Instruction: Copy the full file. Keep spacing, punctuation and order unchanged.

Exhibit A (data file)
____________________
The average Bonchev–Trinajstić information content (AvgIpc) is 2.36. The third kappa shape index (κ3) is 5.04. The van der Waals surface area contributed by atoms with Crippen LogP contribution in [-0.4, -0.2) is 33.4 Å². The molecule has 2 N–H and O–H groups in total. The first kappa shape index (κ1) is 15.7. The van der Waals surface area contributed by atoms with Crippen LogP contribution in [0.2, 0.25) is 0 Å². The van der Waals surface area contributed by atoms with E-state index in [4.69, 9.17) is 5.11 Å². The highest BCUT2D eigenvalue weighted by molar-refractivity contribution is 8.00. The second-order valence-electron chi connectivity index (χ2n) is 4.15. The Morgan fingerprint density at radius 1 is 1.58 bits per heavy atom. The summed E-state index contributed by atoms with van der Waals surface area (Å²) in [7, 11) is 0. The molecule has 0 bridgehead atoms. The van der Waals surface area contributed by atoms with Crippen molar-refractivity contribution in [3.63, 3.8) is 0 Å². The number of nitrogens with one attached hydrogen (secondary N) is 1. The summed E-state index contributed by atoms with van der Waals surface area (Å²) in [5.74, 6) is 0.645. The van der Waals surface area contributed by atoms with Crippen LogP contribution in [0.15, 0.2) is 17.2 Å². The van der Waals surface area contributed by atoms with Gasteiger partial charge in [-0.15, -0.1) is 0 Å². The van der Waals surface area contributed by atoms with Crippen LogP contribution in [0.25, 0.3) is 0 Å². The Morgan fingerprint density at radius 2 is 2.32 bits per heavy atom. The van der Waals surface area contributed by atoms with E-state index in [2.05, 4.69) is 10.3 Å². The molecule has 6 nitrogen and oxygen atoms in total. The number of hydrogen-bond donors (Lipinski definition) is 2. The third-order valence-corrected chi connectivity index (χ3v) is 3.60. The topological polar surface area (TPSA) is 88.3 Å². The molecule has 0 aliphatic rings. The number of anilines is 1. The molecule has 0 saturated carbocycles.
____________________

The average Bonchev–Trinajstić information content (AvgIpc) is 2.36. The third kappa shape index (κ3) is 5.04. The van der Waals surface area contributed by atoms with Crippen LogP contribution in [-0.4, -0.2) is 33.4 Å². The molecule has 2 N–H and O–H groups in total. The first kappa shape index (κ1) is 15.7. The van der Waals surface area contributed by atoms with Crippen LogP contribution in [0.2, 0.25) is 0 Å². The van der Waals surface area contributed by atoms with E-state index in [4.69, 9.17) is 5.11 Å². The highest BCUT2D eigenvalue weighted by molar-refractivity contribution is 8.00. The second-order valence-electron chi connectivity index (χ2n) is 4.15. The Morgan fingerprint density at radius 1 is 1.58 bits per heavy atom. The summed E-state index contributed by atoms with van der Waals surface area (Å²) in [7, 11) is 0. The molecule has 0 bridgehead atoms. The van der Waals surface area contributed by atoms with Crippen molar-refractivity contribution in [3.63, 3.8) is 0 Å². The number of nitrogens with one attached hydrogen (secondary N) is 1. The summed E-state index contributed by atoms with van der Waals surface area (Å²) in [5.74, 6) is 0.645. The van der Waals surface area contributed by atoms with Crippen LogP contribution in [0.15, 0.2) is 17.2 Å². The van der Waals surface area contributed by atoms with Gasteiger partial charge in [-0.15, -0.1) is 0 Å². The van der Waals surface area contributed by atoms with Crippen LogP contribution in [0.25, 0.3) is 0 Å². The Morgan fingerprint density at radius 2 is 2.32 bits per heavy atom. The van der Waals surface area contributed by atoms with E-state index in [2.05, 4.69) is 10.3 Å². The molecule has 6 nitrogen and oxygen atoms in total. The number of hydrogen-bond donors (Lipinski definition) is 2. The third-order valence-corrected chi connectivity index (χ3v) is 3.60. The topological polar surface area (TPSA) is 88.3 Å². The molecule has 0 aliphatic rings. The number of anilines is 1. The molecule has 0 saturated carbocycles.